One woman on the show had even started to perm her 3-year old daughter's hair. Three!? Ouch! That's how old my daughter is. I wouldn't even dream of putting such a harsh chemical in her hair, especially at that age. Her hair is still growing in delicately!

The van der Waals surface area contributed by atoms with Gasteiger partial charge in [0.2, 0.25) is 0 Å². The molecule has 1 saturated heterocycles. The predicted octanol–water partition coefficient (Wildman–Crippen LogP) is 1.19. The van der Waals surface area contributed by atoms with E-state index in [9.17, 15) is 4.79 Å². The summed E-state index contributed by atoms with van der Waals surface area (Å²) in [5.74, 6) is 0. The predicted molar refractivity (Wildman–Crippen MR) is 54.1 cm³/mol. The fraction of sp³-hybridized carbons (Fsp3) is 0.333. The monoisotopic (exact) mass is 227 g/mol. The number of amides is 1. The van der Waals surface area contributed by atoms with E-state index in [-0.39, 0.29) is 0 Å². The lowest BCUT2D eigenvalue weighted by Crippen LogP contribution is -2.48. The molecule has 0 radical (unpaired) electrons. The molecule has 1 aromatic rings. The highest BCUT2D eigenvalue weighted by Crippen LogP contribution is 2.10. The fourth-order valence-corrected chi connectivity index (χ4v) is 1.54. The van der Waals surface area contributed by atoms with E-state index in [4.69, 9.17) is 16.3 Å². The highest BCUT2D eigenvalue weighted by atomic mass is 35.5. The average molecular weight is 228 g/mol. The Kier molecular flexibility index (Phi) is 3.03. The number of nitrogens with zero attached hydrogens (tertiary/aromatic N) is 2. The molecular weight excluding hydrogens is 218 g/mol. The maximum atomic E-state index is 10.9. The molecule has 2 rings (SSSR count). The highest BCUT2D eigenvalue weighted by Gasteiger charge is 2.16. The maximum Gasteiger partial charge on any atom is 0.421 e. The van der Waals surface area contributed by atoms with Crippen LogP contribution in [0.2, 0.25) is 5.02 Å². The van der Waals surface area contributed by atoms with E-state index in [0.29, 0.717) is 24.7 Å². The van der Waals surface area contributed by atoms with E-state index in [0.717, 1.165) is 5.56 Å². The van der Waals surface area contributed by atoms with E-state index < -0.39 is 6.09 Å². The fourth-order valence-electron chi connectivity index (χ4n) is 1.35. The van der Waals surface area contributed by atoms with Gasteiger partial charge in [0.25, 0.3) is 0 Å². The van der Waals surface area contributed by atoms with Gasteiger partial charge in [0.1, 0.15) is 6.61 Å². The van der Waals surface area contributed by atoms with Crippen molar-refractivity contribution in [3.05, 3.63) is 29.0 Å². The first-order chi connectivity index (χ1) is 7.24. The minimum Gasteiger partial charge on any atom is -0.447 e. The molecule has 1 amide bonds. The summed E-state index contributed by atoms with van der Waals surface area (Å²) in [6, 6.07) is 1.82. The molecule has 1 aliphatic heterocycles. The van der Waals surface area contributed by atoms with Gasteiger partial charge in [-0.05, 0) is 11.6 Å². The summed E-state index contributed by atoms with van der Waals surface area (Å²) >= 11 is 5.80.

I feel sorry for these poor little girls. Their mothers have already taught them that there is such a thing as 'good hair' and 'bad hair', and that if you have 'bad hair', you won't get anywhere in life. That's the negative perception that we all have about our hair. Society will not accept us with our knots and coils. There was an author of a particular book about black hair on the show, talking about why we all have this perception and where it came from. She said that it went all the way back to slavery, when the slave masters had sex with a black woman to get a mixed child, and that child was light skinned with long, wavy hair. That child got  opportunities in life that a regular, all black slave child never had. That light skinned child often got a greater chance at life... better food, shelter, clothes, and education. So we've automatically been brainwashed into thinking that if we are lighter and look as much as possible like a white person, we're good. We're on top of the world and we can get the same jobs as a white person. We can fling our hair like a white person. We can be rich like a white person... if only we had good hair.